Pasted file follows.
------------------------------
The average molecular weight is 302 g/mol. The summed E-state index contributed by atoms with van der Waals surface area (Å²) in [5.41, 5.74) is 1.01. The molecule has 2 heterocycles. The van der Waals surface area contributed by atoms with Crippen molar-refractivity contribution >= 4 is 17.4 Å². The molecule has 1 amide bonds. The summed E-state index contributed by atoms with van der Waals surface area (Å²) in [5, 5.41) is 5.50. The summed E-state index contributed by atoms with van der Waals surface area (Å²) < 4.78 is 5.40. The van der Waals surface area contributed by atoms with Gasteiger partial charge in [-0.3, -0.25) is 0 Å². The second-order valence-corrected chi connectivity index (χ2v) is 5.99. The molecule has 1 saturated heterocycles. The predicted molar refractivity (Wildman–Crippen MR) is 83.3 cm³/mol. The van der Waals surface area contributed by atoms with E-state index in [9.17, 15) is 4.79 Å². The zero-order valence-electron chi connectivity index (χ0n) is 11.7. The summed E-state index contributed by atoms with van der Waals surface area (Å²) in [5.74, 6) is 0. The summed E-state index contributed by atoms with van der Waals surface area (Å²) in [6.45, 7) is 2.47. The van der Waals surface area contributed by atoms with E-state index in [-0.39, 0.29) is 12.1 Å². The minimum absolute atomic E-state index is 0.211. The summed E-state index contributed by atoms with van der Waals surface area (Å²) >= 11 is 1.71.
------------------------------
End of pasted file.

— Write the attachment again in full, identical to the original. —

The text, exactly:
The average molecular weight is 302 g/mol. The summed E-state index contributed by atoms with van der Waals surface area (Å²) in [5.41, 5.74) is 1.01. The molecule has 2 heterocycles. The van der Waals surface area contributed by atoms with Crippen molar-refractivity contribution >= 4 is 17.4 Å². The molecule has 1 amide bonds. The summed E-state index contributed by atoms with van der Waals surface area (Å²) in [5, 5.41) is 5.50. The summed E-state index contributed by atoms with van der Waals surface area (Å²) < 4.78 is 5.40. The van der Waals surface area contributed by atoms with Gasteiger partial charge in [-0.3, -0.25) is 0 Å². The second-order valence-corrected chi connectivity index (χ2v) is 5.99. The molecule has 1 saturated heterocycles. The predicted molar refractivity (Wildman–Crippen MR) is 83.3 cm³/mol. The van der Waals surface area contributed by atoms with E-state index in [9.17, 15) is 4.79 Å². The zero-order valence-electron chi connectivity index (χ0n) is 11.7. The summed E-state index contributed by atoms with van der Waals surface area (Å²) in [5.74, 6) is 0. The summed E-state index contributed by atoms with van der Waals surface area (Å²) in [6.45, 7) is 2.47. The van der Waals surface area contributed by atoms with E-state index in [-0.39, 0.29) is 12.1 Å². The minimum absolute atomic E-state index is 0.211. The summed E-state index contributed by atoms with van der Waals surface area (Å²) >= 11 is 1.71.